2

Positive effect of more women reporters

Women reporters are more likely than men to turn to women subjects and sources. 31 percent of the people in traditional news covered by women reporters are female, in contrast to 24 percent of male reporters’ subjects and sources in stories. 

 

3

Elderly overlooked

Despite being particularly vulnerable during the pandemic, only 3 percent of the sources were above 80 years in newspapers, and in television news, less than 1 percent were above 80 years of age. Women 80+ were even more invisible than the men in that age group.

4

Men 50+ still dominate print news

42 percent of all people in print news in 2020 were men over the age of 50. Men peak in visibility on print at 50 to 64 years. Women above 50 have become more invisible.

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Pandemic resulted in higher costs of data breaches

IBM Security has published its annual report about the cost of data breaches. The report is based on both survey data and information about data breaches reported by over 500 organizations.

Download the report.

Three main findings:

1

More expensive

In 2021, a typical data breach experienced by companies costs $4.24 million per incident. The most significant breaches impacting top enterprise firms reached an average of $401 million to resolve.

2

Compromised credentials

The most common attack vector for enterprises experiencing a data breach was compromised credentials, either taken from data dumps posted online, sold on, or obtained through brute-force attacks.

3

287 days

The average to detect and contain a data breach is 287 days. This is seven days longer than last year. On average, an organization will not detect intrusion for up to 212 days, and then they will not be able to fully resolve the issue until an additional 75 days has passed.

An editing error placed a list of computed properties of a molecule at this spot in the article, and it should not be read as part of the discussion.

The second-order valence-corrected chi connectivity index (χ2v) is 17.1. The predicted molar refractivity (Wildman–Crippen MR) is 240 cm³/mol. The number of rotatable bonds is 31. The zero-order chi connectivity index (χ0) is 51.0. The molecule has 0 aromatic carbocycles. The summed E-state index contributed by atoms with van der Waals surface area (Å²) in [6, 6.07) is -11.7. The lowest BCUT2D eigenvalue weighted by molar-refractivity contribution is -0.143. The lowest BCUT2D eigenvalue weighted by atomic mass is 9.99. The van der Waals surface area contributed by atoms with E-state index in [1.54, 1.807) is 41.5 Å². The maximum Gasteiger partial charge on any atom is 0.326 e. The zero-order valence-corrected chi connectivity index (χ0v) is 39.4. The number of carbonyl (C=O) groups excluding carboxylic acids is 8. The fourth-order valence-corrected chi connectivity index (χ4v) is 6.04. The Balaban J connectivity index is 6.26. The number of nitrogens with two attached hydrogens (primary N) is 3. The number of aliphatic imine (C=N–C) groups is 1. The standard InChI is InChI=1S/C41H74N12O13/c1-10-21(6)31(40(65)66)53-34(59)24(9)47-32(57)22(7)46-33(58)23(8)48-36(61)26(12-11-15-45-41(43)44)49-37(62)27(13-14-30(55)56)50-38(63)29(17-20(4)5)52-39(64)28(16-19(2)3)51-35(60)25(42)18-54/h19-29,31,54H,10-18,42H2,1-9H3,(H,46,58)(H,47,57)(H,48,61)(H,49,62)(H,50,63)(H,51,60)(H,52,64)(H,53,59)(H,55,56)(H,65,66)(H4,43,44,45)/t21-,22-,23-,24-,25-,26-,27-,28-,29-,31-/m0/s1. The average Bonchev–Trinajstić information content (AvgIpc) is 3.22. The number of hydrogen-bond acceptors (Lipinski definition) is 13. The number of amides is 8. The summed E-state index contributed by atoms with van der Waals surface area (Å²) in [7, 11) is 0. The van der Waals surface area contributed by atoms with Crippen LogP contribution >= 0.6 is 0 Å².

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More harmful video content in non-English speaking countries

Mozilla has conducted a crowdsourced study of YouTubes recommendation algorithm, with 37.000+ YouTube users participating.

Download the study.

Three main findings:

1

Harmful content still spreading

The study identified 3.362 videos from 91 countries as being harmful. This includes misinformation, hate speech, spam/scam and violent or graphic content.

2

Non-English speakers are hit the hardest

The rate of harmful content is 60 percent higher in countries that do not have English as a primary language.

3

The algorithm is the problem

71 percent of the harmful content reported came from videos recommended by YouTube’s automatic recommendation system. Several of them violated YouTube’s guidelines.

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No evidence of widespread radicalization on YouTube

Researchers studying 300.000 American YouTube viewers from 2016-2019 suggest that radicalization is not widespread – most seem to stick to their ideological corners.

Download the study.

Three main findings:

1

Mainstream content dominates

Political news consumption on YouTube is dominated by mainstream and largely centrist sources. Consumers of far-right content, while more engaged than average, represent a small and stable percentage of news consumers.

2

Increased consumption of anti-liberal content

Consumption of anti-liberal (‘anti-woke’) content grew steadily in popularity. This content is defined in terms of its opposition to progressive intellectual and political agendas and correlates with the consumption of far-right content off-platform.

3

Ideological corners

The study finds no evidence that engagement with far-right content is caused by YouTube recommendations systematically. There is also no clear evidence that anti-liberal channels serve as a gateway to the far right. Instead, the consumption of political content on YouTube appears to reflect individual preferences that extend across the web as a whole.